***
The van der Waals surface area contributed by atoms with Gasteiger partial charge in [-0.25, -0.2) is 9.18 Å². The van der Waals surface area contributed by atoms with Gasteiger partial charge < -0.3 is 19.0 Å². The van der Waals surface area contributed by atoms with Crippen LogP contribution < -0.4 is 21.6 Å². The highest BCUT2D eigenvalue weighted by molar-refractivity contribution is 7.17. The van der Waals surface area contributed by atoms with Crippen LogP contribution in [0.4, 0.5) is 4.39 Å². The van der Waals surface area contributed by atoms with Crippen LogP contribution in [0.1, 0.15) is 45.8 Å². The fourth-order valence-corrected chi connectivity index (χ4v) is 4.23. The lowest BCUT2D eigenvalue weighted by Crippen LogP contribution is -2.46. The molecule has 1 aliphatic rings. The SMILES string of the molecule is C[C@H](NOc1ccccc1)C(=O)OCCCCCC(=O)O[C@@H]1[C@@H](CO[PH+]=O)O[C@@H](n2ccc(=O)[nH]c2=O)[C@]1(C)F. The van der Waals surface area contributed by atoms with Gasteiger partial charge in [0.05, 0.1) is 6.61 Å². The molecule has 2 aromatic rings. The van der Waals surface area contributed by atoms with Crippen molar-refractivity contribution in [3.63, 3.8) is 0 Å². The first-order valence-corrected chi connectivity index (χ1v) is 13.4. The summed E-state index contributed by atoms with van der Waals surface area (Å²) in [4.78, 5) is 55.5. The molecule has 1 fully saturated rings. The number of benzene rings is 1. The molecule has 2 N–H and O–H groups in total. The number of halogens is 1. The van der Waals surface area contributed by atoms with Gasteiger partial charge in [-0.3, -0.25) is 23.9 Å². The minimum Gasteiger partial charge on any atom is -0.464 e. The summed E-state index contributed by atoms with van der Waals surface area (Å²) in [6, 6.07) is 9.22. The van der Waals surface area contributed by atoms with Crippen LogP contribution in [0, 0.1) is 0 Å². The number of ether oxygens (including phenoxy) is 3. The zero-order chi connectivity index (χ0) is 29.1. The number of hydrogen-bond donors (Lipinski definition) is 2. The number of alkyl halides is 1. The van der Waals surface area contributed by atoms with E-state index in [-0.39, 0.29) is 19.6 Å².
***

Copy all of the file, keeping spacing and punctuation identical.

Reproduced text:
The van der Waals surface area contributed by atoms with Gasteiger partial charge in [-0.25, -0.2) is 9.18 Å². The van der Waals surface area contributed by atoms with Gasteiger partial charge < -0.3 is 19.0 Å². The van der Waals surface area contributed by atoms with Crippen LogP contribution < -0.4 is 21.6 Å². The highest BCUT2D eigenvalue weighted by molar-refractivity contribution is 7.17. The van der Waals surface area contributed by atoms with Crippen LogP contribution in [0.4, 0.5) is 4.39 Å². The van der Waals surface area contributed by atoms with Crippen LogP contribution in [0.1, 0.15) is 45.8 Å². The fourth-order valence-corrected chi connectivity index (χ4v) is 4.23. The lowest BCUT2D eigenvalue weighted by Crippen LogP contribution is -2.46. The molecule has 1 aliphatic rings. The SMILES string of the molecule is C[C@H](NOc1ccccc1)C(=O)OCCCCCC(=O)O[C@@H]1[C@@H](CO[PH+]=O)O[C@@H](n2ccc(=O)[nH]c2=O)[C@]1(C)F. The van der Waals surface area contributed by atoms with Gasteiger partial charge in [0.05, 0.1) is 6.61 Å². The molecule has 2 aromatic rings. The van der Waals surface area contributed by atoms with Crippen molar-refractivity contribution in [3.63, 3.8) is 0 Å². The first-order valence-corrected chi connectivity index (χ1v) is 13.4. The summed E-state index contributed by atoms with van der Waals surface area (Å²) in [4.78, 5) is 55.5. The molecule has 1 fully saturated rings. The number of benzene rings is 1. The molecule has 2 N–H and O–H groups in total. The number of halogens is 1. The van der Waals surface area contributed by atoms with Gasteiger partial charge in [-0.3, -0.25) is 23.9 Å². The minimum Gasteiger partial charge on any atom is -0.464 e. The summed E-state index contributed by atoms with van der Waals surface area (Å²) in [6, 6.07) is 9.22. The van der Waals surface area contributed by atoms with Crippen LogP contribution in [0, 0.1) is 0 Å². The number of ether oxygens (including phenoxy) is 3. The zero-order chi connectivity index (χ0) is 29.1. The number of hydrogen-bond donors (Lipinski definition) is 2. The number of alkyl halides is 1. The van der Waals surface area contributed by atoms with E-state index in [-0.39, 0.29) is 19.6 Å².